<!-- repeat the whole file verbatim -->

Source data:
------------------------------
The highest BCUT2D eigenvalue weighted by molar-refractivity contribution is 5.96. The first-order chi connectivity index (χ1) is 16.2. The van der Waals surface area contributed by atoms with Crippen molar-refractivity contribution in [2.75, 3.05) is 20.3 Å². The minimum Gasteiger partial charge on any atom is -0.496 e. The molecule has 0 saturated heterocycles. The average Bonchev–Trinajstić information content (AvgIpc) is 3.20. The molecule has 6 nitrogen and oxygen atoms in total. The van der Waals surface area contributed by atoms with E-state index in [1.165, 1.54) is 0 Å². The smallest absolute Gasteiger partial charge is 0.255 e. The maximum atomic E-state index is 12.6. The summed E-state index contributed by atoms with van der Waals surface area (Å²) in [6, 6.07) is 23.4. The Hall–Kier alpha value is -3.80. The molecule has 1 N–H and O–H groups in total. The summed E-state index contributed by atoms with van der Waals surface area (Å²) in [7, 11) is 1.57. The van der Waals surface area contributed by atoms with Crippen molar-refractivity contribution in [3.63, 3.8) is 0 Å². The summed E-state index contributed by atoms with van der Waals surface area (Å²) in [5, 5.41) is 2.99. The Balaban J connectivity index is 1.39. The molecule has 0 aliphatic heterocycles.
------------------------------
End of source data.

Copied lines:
The highest BCUT2D eigenvalue weighted by molar-refractivity contribution is 5.96. The first-order chi connectivity index (χ1) is 16.2. The van der Waals surface area contributed by atoms with Crippen molar-refractivity contribution in [2.75, 3.05) is 20.3 Å². The minimum Gasteiger partial charge on any atom is -0.496 e. The molecule has 0 saturated heterocycles. The average Bonchev–Trinajstić information content (AvgIpc) is 3.20. The molecule has 6 nitrogen and oxygen atoms in total. The van der Waals surface area contributed by atoms with E-state index in [1.165, 1.54) is 0 Å². The smallest absolute Gasteiger partial charge is 0.255 e. The maximum atomic E-state index is 12.6. The summed E-state index contributed by atoms with van der Waals surface area (Å²) in [6, 6.07) is 23.4. The Hall–Kier alpha value is -3.80. The molecule has 1 N–H and O–H groups in total. The summed E-state index contributed by atoms with van der Waals surface area (Å²) in [7, 11) is 1.57. The van der Waals surface area contributed by atoms with Crippen molar-refractivity contribution in [3.63, 3.8) is 0 Å². The summed E-state index contributed by atoms with van der Waals surface area (Å²) in [5, 5.41) is 2.99. The Balaban J connectivity index is 1.39. The molecule has 0 aliphatic heterocycles.